Saturday, June 30, 2012

India At the Faultline

India is facing a crisis in credibility. Right at the time when the world economy turns south, the Indian leadership continues to fiddle and confuse, and is allowing the country to drift aimlessly. After years of abundant jobs, swelling salaries and cheap credit, suddenly the Indian middle class arrives in the age of redundancies, penny pinching and ever-rising rates of interest: The end of dream may have arrived, so it feels.

This may be the time we all feared: This is like putting a car on reverse while zooming ahead at 100mph. Much of the prosperity in India was only the feel-good kind, only a few people did really well. The others read about them and had a feeling of progress. Suddenly, all of that disappointment may all surface, tearing the country apart. Unless, indeed, everyone's attention could be diverted with something compelling.

Like a war, perhaps. This is a classic setting for jingoist, misanthropic leader who can find someone to blame. This is not a time for reasoned discussion and self-correction, but an easy explanation - some villains lurching around the window - would do our wounded selves much good. A war is mostly like a movie in the imagination of a post-war middle class; in that, only heroes die in such wars fighting the villains who brought collective misery. It is only during war the real blood, sweat and tears, the actual person down the road who goes missing and other horrors, are discovered. And, it is only in the defeat, the hollowness of rhetoric is finally understood. In summary, it will feel mostly like a video game relieving the tensions of a hard day, with the difference that we may all have to die without spare lives in hand.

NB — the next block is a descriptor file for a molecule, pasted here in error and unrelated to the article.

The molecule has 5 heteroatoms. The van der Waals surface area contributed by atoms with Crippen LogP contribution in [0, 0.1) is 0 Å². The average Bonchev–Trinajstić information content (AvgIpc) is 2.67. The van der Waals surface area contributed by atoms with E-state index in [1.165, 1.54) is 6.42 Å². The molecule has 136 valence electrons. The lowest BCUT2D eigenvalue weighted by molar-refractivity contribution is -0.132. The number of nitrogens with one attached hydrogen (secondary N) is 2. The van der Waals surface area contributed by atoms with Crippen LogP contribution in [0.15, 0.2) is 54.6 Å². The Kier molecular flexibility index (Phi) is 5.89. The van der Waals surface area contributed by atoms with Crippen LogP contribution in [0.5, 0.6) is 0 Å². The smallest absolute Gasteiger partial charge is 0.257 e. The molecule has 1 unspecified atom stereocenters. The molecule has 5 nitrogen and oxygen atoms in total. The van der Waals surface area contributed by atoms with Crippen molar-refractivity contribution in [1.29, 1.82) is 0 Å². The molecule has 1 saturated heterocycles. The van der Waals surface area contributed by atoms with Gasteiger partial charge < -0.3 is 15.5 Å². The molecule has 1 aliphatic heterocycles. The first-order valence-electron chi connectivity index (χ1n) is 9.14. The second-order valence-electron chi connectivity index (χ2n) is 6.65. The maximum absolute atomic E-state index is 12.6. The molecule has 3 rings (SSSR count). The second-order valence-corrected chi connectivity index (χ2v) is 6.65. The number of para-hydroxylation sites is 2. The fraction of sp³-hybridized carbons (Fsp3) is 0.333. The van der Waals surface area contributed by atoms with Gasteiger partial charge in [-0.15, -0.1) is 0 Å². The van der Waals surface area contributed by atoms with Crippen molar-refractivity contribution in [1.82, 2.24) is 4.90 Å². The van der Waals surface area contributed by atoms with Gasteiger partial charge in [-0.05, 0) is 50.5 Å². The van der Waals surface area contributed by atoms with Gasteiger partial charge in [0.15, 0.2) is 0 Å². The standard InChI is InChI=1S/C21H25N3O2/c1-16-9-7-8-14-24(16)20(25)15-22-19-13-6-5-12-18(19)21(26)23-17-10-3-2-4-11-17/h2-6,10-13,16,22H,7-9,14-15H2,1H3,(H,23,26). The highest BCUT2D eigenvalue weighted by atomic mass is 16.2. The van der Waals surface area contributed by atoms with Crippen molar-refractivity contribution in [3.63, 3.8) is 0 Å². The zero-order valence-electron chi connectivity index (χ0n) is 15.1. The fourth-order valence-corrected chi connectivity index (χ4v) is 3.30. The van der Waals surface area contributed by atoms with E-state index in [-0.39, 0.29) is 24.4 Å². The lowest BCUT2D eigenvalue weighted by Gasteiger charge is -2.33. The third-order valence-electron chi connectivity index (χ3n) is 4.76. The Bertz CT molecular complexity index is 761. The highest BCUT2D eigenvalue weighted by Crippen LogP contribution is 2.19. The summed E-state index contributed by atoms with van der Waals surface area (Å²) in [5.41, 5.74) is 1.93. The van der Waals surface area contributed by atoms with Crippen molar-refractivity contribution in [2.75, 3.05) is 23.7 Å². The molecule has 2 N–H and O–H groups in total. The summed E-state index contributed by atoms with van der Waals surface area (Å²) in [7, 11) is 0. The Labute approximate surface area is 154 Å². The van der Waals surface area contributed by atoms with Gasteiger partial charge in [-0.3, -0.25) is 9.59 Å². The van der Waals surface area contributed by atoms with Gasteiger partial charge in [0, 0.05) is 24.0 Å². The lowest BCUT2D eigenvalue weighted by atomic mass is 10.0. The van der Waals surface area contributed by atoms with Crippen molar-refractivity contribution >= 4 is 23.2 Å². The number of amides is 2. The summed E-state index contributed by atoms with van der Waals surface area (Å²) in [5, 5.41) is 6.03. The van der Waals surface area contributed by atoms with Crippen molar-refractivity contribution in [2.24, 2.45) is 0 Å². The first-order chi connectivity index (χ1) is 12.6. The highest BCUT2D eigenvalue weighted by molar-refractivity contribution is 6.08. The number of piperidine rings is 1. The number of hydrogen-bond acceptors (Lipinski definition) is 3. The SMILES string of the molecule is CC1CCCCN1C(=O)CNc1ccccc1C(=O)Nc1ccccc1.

Indeed, we have convenient, known villains all around us. The minorities in India, Maoists, Pakistan, China, even America - who knows how our collective psyche will shape up. We may just fight each other, because we may not agree on who the villain really is. It all depends on the new leader, and his advertising agencies, and a few script writers, who has to decide what sells well. We need a collective hardening of the Indian identity, someone patriotic tells me, because what India stands for isn't clear. Surely we need such talk, just to soothe ourselves now.

But there may be another way, another possibility. After the selfish middle-class get-ahead drive comes to a standstill, we may suddenly also discover the enormous possibilities of our Indianness. Not hardening, this, and therefore less appealing perhaps, but we may actually discover the values of family and family homes at the time our mortgage-backed addictions get over. In a collective softening of our daily lives, we may discover that there are other possibilities in life than just running to the nearest big city and spending the life trying to match up the consumption habits of our neighbours. We may suddenly discover new friends, the generosity that is truly Indian, the beauty of our local railway stations, which we forgot in the years of budget airlines and airport crawls. There may be a leader who does not egg us into destruction, but finally calls us to the mirror.

May be, but may be I am too optimistic - India's hour has finally come. This inflection point in global history when we finally come of age and diverge from the path of tycoon-fuelled development typical of our third-world fate. This may be the time to return to our family dinners, and escape the allure of our new pubs and disco joints which defined our prosperity during the last decade. This may be the time to feel safe again, within our own communities, rather than peering out to backless attractions of the muses of globalization.

And, this will, I shall hope, unleash India. It will discover its own demands and prowess, the possibilities of reshaping the world inside, and may be outside as well. It may be that we discover ourselves only at the precipice; but that's the way we have always done.

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